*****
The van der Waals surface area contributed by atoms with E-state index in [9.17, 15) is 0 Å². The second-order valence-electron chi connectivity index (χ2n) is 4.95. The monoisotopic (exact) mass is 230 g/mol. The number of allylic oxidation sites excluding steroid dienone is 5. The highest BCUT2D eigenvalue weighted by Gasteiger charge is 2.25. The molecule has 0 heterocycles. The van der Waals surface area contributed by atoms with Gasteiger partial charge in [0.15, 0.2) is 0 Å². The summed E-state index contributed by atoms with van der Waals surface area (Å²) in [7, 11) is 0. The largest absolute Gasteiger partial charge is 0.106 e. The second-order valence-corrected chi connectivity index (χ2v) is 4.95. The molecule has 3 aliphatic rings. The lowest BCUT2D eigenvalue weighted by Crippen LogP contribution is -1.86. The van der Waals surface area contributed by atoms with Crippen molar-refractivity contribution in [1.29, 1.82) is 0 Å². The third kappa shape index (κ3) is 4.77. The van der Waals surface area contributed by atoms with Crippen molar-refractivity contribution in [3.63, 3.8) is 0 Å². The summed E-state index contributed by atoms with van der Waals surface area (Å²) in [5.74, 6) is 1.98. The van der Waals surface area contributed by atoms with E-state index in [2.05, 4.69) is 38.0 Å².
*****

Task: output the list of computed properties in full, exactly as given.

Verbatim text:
The van der Waals surface area contributed by atoms with E-state index in [9.17, 15) is 0 Å². The second-order valence-electron chi connectivity index (χ2n) is 4.95. The monoisotopic (exact) mass is 230 g/mol. The number of allylic oxidation sites excluding steroid dienone is 5. The highest BCUT2D eigenvalue weighted by Gasteiger charge is 2.25. The molecule has 0 heterocycles. The van der Waals surface area contributed by atoms with Gasteiger partial charge in [0.15, 0.2) is 0 Å². The summed E-state index contributed by atoms with van der Waals surface area (Å²) in [7, 11) is 0. The largest absolute Gasteiger partial charge is 0.106 e. The second-order valence-corrected chi connectivity index (χ2v) is 4.95. The molecule has 3 aliphatic rings. The lowest BCUT2D eigenvalue weighted by Crippen LogP contribution is -1.86. The van der Waals surface area contributed by atoms with Crippen molar-refractivity contribution in [1.29, 1.82) is 0 Å². The third kappa shape index (κ3) is 4.77. The van der Waals surface area contributed by atoms with Crippen molar-refractivity contribution in [3.63, 3.8) is 0 Å². The summed E-state index contributed by atoms with van der Waals surface area (Å²) in [5.74, 6) is 1.98. The van der Waals surface area contributed by atoms with E-state index in [2.05, 4.69) is 38.0 Å².